I realized that: I don’t melt in the rain; the rain was warm, not cold, like it is at home; and if I didn’t take the initiative, I would be spending the day on the bus trying to take pictures through the raindrops on the bus’ windows.
We have seen a lot of poverty in our travels, especially in Mexico. The little bit of poverty we saw in Panama was as bad,
Downtown Panama City with the "Screw" building
or worse, than anything I’ve ever seen. A family with at least one young child was living in a building that was gutted, abandoned and clearly not intended for habitation. I saw a young child standing in an open door with a tipped over plastic trike nearby.
As we passed by, I took a quick glance inside and saw what looked like a trash dump. It was one room, maybe 20′ by 30′ deep. It was black inside – black walls and black ceiling – and at the other end of the room a small door
The Golden Alter
that let in the only light. I don’t understand why everything was black. Had someone painted the walls and ceiling that color? Had the building caught on fire at some point and people were living with the soot? The saddest part, though, was that despite the child looking as if he wasn’t getting enough to eat, someone had spent money on a large flat screen TV!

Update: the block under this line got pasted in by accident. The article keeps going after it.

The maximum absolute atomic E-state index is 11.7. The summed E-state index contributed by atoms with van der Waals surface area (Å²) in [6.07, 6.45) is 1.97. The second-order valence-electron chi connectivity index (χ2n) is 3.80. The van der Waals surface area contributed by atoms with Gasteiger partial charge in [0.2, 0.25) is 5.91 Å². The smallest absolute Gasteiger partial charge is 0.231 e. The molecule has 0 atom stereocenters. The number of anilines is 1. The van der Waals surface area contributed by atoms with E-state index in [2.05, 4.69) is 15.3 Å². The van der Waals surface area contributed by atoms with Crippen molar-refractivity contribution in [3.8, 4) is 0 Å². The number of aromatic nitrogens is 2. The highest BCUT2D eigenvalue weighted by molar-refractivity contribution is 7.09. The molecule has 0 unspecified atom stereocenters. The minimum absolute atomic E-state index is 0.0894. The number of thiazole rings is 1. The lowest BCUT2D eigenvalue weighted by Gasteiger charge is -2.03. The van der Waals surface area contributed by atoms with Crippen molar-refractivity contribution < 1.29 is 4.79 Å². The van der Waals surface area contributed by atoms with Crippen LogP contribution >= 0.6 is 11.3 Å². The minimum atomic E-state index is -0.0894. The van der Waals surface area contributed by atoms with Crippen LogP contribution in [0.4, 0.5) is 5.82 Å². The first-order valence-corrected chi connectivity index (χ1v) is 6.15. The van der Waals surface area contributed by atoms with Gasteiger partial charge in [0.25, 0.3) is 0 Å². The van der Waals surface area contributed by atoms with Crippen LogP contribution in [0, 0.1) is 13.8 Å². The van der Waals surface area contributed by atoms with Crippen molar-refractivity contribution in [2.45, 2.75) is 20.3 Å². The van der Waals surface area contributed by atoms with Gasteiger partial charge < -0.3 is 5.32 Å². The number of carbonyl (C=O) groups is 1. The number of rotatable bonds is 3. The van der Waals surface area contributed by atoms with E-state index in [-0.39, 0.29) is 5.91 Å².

Our tour took us to the old city “La Viejo,” colonial city and the current,
modern, city with all of its traffic, rushing around and frenetic pace. I found very little beauty in any of them. Granted, this is their rainy season and no
city looks good in the rain, but there was very little color evident in buildings, and very few parks. We didn’t have time to go out into the countryside but, given the amount of rain they receive, I imagine that is very beautiful.
It seemed like many of the buildings in the old city and colonial city were
gutted. The colonial city has very old buildings that looked like they were functional, but several of the churches we drove past were empty shells. We stopped at the Church of San José in the San Felipe district to see the golden alter.